Chris Kneen, Business Development Manager
Today’s banking experience is very different to what it used to be. The attitude and behaviour of the youngest segment of the workforce tells us that tomorrow’s bank won’t look like the bank of today. They don’t go into branches; they interact digitally; they value apps. This shift in consumer behaviour has led some commentators to predict that the bank of the future will in fact be a facilitating back-end; one that customers will hardly notice at all. The question isn’t therefore will there be change, but rather just how big will that change be and how soon will it happen?
KPMG has predicted that by 2030 banks and banking will be “largely invisible” to customers. To demonstrate their vision they created a hypothetical Siri-like personal assistant with an almost omniscient presence, accessing data from a range of sources and making decisions on the consumer’s behalf based on its deductions.
In one example, EVA (Enlightened Virtual Assistant) proactively moves savings to get a better interest rate and suggests a yoga class having noticed an increase in junk food purchases and a downturn in health data from a wearable device. Having solicited the user’s agreement (EVA knows to pick the best moment to talk – it checks the user’s diary and jumps in when they’re not active on any devices), it books the yoga class and pays for it.
It’s a vision of a future that many of us wouldfind hard to believe. If it should come to pass, will we forget to have independent thought at all? Will technology indeed start to make our choices for us?
EVA is a hypothesis; a fascinating aspect of the concept though is the blurring it suggests between banking and other services. Money management is a means to an end; merging it with aspects of our daily lives that we manage money for makes some sense.In that case, the bank would indeed take much more of a back seat and it’s hard to see how, in such a future it would own the customer relationship.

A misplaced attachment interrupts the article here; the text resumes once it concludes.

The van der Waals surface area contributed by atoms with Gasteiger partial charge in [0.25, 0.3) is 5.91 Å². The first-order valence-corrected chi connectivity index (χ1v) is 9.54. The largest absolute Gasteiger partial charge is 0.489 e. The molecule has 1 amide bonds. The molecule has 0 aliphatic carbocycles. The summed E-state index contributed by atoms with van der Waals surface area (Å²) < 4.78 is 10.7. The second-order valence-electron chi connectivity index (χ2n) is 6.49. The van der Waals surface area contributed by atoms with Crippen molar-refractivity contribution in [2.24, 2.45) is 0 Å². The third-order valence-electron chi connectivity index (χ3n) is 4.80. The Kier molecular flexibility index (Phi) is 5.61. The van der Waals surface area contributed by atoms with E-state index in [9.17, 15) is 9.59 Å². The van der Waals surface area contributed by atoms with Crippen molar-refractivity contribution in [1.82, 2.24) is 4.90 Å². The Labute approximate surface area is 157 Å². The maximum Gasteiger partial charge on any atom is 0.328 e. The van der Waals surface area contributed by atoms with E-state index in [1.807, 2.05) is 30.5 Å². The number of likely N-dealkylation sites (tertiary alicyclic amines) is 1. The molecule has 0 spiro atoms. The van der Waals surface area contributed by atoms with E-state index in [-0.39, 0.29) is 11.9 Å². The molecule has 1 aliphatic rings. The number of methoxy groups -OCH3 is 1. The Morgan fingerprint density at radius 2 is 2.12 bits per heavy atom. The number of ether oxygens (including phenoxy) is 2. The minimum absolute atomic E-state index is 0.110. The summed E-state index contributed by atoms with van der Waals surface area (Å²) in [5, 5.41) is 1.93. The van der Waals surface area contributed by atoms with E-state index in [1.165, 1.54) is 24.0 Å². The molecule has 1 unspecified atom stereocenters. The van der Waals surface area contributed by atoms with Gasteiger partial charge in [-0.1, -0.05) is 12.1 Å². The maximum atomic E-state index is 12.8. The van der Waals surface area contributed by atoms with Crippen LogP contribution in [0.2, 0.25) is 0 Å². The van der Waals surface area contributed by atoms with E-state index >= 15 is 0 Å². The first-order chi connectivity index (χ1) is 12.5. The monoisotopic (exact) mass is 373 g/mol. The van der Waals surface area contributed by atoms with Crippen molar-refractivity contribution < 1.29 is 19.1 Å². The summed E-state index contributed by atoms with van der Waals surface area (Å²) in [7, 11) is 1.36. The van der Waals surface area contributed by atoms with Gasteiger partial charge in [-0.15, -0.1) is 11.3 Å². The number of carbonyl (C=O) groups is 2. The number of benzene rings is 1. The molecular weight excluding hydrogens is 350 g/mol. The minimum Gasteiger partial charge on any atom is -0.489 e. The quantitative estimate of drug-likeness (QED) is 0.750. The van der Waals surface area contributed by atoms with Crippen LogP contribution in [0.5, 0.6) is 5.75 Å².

In KPMG’s vision there is no banking interface – it’s just one part (an “invisible” part) of a platform that the customer uses to manage aspects of their life. In this future banks occupy a middle layer – “just as invisible, but just as vital, as the manufacturers of 4G base stations.”
It’s pause for thought. Consumers don’t know who provides the base stations they rely on for their mobile service. They generally do know who they bank with but since price comparison sites and regular switching,quite a few of them might find it hard to name their car insurer without checking. It’s not beyond the realms of possibility that in a few years’ time it’ll be the same with their bank.
To the customer, it’s the front-end that’s all-important. The interactions they have so that things happen. Providers of financial services have been making in-roads into creating an improved user experience for customers. Atom Bank is not only 24/7 banking anytime, anywhere, but customised to the individual, right down to their own logo and choice of colours that drive their visual experience.
On Atom Bank’s website, the answer to the question “where’s my nearest branch?” begins, “on your nearest tree.” Fair enough. It states that they, “don’t have high street branches because they’re unnecessary, no one wants to visit them and no one likes queuing.”
It’s a viewpoint echoed in The Digital Disruption of Retail Banking report which suggests that bank branches will become obsolete. For the report, Business Insider Intelligence surveyed millennials and found that almost three-quarters visit a bank branch (for something other than to use a cash machine) once a month or less, with 38 per cent of them never visiting. With 71 per cent saying it’s very important to have a banking app, it is clear that mobile is the future.
This says a lot about the future of the bank branch. Millennials have been called the “largest living generation” – their habits, preferences and behaviour are shaping the future of our products and services.
It’s not news to the banks or any other financial institution that the expectations of the youngest segment of the workforce is important. A wealth of research – and conjecture – exists on this much examined generation. What will be interesting is seeing who within the industry will respond in a truly significant way to change the course of financial services. Will it be a slow progression of digital services replacing traditional means of money management, or will the industry have its ‘iPhone moment’ from which some institutions won’t recover?
Whether or not financial service providers will continue to ‘own’ the customer relationship in the future remains to be seen. However, one thing is abundantly clear – manual, stove-piped processes in the back-end will have no place in any version of the future bank you choose to believe in. Speed, digitisation and automation won’t be essential just for growth but for survival.